Friday, April 01, 2005

I was noticing that the last three Netflix films we saw were in some way about violence, although with the first one I'm cautious af making many judgements.

Andrei Rublev is a period piece about the famous Russian icon painter of the 15th century. It's a strange film in many ways, especially as it never once, in three and a half hours, shows the title character painting anything. It does feature some of the most extraordinary violence I've ever seen in a film in a sequence where the site of a cathedral under construction is attacked by Mongols. First time I've ever seen a cow on fire.

While I appreciated the artistry and skill of Tarkovsky, I was a bit baffled all the way through. The second film was much more accessible to americans: Changing Lanes. The story follows the path of two men who collide on a busy road in NYC. The wealthy, rising lawyer, played by Ben Affleck, claims he doesn't have time to take care of things properly (he's late for a court appointment), and just writes a blank check. The middle class insurance worker (Samuel L Jackson (I still don't know what the "L" is for)) is also late for his own court appointment in family court where he was hoping to do som reconciliation with his estranged wife and kids. This starts a cycle of revenge, all of which was occasioned by the accident, but all of which is clearly perpetuated by each party being unwilling or unable to forgive the other. I suppose you could call it a study in why forgiveness is so difficult.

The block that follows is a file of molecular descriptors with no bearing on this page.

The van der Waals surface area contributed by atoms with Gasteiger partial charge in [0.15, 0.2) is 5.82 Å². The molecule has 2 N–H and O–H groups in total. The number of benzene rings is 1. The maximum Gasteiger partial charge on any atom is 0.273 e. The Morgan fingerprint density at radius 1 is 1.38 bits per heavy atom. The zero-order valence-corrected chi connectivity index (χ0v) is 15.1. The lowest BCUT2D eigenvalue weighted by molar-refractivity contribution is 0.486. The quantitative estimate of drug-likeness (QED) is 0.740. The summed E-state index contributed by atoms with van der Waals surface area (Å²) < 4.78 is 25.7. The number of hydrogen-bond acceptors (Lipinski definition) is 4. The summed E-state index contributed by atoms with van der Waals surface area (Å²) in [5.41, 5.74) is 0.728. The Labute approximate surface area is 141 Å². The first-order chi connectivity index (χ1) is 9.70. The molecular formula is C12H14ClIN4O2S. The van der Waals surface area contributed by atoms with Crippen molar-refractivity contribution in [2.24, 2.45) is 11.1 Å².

The third was City of God, which for some reason I expected to be a vaguely religious film (probably the title). For those who haven't seen it, this is one of the most colorful, personal, authentic well directed gangster movies ever made. The center of the film is a war between two drug gangs in a favala, or slum, in Rio de Janeiro. What marks it as unusual, is that as each character appears, a flashback tells his story. There are perhaps a dozen of these, and it makes for a remarkably human look at how gang violence develops and is perpetuated.

All three of these were top notch, though the first one is not for folks who are short on patience.

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